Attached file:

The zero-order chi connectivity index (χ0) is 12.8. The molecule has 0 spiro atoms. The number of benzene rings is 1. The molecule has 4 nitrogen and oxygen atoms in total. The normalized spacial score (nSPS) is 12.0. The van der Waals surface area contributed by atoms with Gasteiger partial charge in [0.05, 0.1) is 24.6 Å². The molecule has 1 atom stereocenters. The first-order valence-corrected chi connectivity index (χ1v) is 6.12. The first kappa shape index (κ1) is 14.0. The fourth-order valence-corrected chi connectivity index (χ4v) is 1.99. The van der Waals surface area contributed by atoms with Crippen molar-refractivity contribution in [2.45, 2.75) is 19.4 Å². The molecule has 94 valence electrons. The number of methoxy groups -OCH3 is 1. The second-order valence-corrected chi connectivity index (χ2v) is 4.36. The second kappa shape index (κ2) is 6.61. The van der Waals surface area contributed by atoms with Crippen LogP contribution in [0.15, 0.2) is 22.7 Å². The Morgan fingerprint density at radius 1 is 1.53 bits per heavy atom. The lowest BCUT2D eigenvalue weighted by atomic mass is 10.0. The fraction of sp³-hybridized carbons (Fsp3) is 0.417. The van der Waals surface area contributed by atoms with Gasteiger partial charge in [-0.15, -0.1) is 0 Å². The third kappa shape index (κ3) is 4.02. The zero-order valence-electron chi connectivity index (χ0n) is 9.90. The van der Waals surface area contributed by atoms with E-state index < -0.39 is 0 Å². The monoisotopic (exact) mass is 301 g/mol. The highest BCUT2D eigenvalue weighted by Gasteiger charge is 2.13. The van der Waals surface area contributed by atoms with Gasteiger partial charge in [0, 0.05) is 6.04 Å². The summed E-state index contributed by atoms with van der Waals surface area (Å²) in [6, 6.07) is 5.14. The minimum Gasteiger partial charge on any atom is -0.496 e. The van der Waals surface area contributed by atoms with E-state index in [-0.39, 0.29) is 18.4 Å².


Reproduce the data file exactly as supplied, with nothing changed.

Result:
The zero-order chi connectivity index (χ0) is 12.8. The molecule has 0 spiro atoms. The number of benzene rings is 1. The molecule has 4 nitrogen and oxygen atoms in total. The normalized spacial score (nSPS) is 12.0. The van der Waals surface area contributed by atoms with Gasteiger partial charge in [0.05, 0.1) is 24.6 Å². The molecule has 1 atom stereocenters. The first-order valence-corrected chi connectivity index (χ1v) is 6.12. The first kappa shape index (κ1) is 14.0. The fourth-order valence-corrected chi connectivity index (χ4v) is 1.99. The van der Waals surface area contributed by atoms with Crippen molar-refractivity contribution in [2.45, 2.75) is 19.4 Å². The molecule has 94 valence electrons. The number of methoxy groups -OCH3 is 1. The second-order valence-corrected chi connectivity index (χ2v) is 4.36. The second kappa shape index (κ2) is 6.61. The van der Waals surface area contributed by atoms with Crippen LogP contribution in [0.15, 0.2) is 22.7 Å². The Morgan fingerprint density at radius 1 is 1.53 bits per heavy atom. The lowest BCUT2D eigenvalue weighted by atomic mass is 10.0. The fraction of sp³-hybridized carbons (Fsp3) is 0.417. The van der Waals surface area contributed by atoms with Gasteiger partial charge in [-0.15, -0.1) is 0 Å². The third kappa shape index (κ3) is 4.02. The zero-order valence-electron chi connectivity index (χ0n) is 9.90. The van der Waals surface area contributed by atoms with E-state index < -0.39 is 0 Å². The monoisotopic (exact) mass is 301 g/mol. The highest BCUT2D eigenvalue weighted by Gasteiger charge is 2.13. The van der Waals surface area contributed by atoms with Gasteiger partial charge in [0, 0.05) is 6.04 Å². The summed E-state index contributed by atoms with van der Waals surface area (Å²) in [6, 6.07) is 5.14. The minimum Gasteiger partial charge on any atom is -0.496 e. The van der Waals surface area contributed by atoms with E-state index in [-0.39, 0.29) is 18.4 Å².